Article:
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Catamarca: land of tradition and contrasts

June 9, 2008 | in Tourism

The contrasting landscapes of this province located in the Northwestern region of Argentina combine indigenous and cultural traditions with the cultivation of diverse grape varieties such as Torrontés Riojana and Cabernet Sauvignon.

Catamarca province is located in the Norwest of Argentina, between 25º 12′ and 30º 04′ latitudes South and 69º 03′ and 64 º 58′ longitudes West. It borders on Salta province to the North, on Tucumán and Santiago del Estero provinces to the East, on Córdoba and La Rioja provinces to the South and on Chile and the Andes Mountains to the West.

The main productive activities are intensive agriculture and mining. The first takes advantage of inter-mountain spaces, such as valleys.

The word Catamarca means “stronghold on the hillside” in Quichua language, which makes reference to its geographical situation. The city was first founded in 1558. Until 1821, the territories of Tucumán and Catamarca were united but on August 25 of that year, Nicolás Avellaneda y Tula declared Catamarca and its territory free as every town constituted as a province.

Today, the architecture is full of red roof houses of colonial style, with broad thresholds and sunny courtyards that are reminiscent of the foundational era.

Catamarca is a traditional tourist city, which displays an important business activity and an active cultural movement. The pottery, metal and stone pieces displayed at the museums illustrate through art the myths and customs that the ancient inhabitants of this land developed during thousands of years. The combination of the native legacy and the colonial past creates this valuable local heritage.

In Catamarca, the religious tradition is conjugated with the landscape. The pagan rituals to Pachamama (Mother Earth) and the Catholic Cult to Virgen del Valle coexist harmoniously. An example of this is “Hospedaje del Pelegrino”, located next to the Cathedral, which offers accommodation for those believers who come to fulfil their life promise to the Virgen Morena (Brown Virgen) during April and December. "La Gruta" is the place where the history of devotion for Nuestra Señora del Valle began. This site is an important touristic attraction, along with San Francisco Temple, the house where Fray Mamerto Esquiú was born, San Isidro Church and Nuestra Señora del Rosario Chapel.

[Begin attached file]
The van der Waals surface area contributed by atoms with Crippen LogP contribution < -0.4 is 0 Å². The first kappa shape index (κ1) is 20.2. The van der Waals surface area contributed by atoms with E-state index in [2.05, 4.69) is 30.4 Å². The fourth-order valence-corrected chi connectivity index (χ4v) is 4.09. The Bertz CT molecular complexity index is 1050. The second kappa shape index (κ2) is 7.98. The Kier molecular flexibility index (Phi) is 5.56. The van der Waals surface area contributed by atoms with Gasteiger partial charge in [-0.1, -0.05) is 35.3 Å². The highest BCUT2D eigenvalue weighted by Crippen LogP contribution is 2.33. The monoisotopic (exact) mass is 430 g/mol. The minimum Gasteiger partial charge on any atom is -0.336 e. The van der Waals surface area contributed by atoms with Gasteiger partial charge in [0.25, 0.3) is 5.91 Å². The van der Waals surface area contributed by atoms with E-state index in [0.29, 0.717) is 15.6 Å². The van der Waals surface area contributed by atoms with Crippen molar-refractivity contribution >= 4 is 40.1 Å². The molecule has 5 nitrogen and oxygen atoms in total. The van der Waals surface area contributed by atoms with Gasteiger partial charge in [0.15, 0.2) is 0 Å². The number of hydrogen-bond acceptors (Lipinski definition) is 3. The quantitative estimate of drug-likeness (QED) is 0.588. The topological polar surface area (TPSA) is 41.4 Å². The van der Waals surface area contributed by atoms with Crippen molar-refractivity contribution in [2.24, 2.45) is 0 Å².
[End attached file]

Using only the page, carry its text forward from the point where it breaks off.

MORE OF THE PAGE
For those interested in ecological tourism, the Biosphere of Laguna Blanca Reserve is a good option. Located North of the town of Belén in the Southwest of Antofagasta de la Sierra, it has 770,000 hectares at an altitude ranging between 3,200 and 5,500 meters asl. The tour includes sightings of flora and fauna, a photographic safari, trout fishing, trekking, horse riding trips and camping opportunities. Laguna Alumbrera and Laguna Blanca are altitude lagoons chosen by many bird species. Amidst the Andes foothills lies Los Seismiles, another prime destination, where more than 20 peaks rise at over 6.000 meters asl along with Pissis Volcano, the tallest inactive volcano in the world and second highest peak in the Americas. Another highlight of this site is Ojos del Salado, the highest active volcano in the world, with a summit crowned by snow, glaciers and fumaroles.

The province of Catamarca is divided into two main areas according to its relief and climate: the Western area and Valle de Catamarca -or Eastern area. The Western area encompasses the viticulture region; it is cooler, with annual rainfalls lower than 200 millimeters, distributed mainly in the summer period. This climate, of great temperature amplitude, determines an ideal place for growing high altitude vineyards.

Beauty and diversity define this stunning mountainous landscape. The steep mountains offer a fierce contrast with the quiet valleys they enclose. These valleys have been transformed into rich oasis by human activity. There, diverse varieties of vines are grown, such as Torrontés Riojana and Cabernet Sauvignon.

The Western valleys receive scarce rainfall, while the temperature range is lower than in the rest of this sub region. Most of the wineries are located within this landscape, which also includes 70% of the vineyards. The main productive areas are Tinogasta (located 300 kilometers from the capital city in the valley of Abarcan River and covering more than 70% of the total production), Fiambalá, Belén and Capayán. Overall, the viticulture development of the area encloses 2,000 hectares at altitudes ranging between 1,200 meters and 1,750 meters. The best known vine stocks of this area are: Syrah, Cabernet Sauvignon, Malbec, Torrontés Riojano and Cereza.

For further information, please contact the Catamarca Tourism Department Information Center:
E-mail:
infoturcat@arnet.com.ar
Web: www.turismocatamarca.gov.ar

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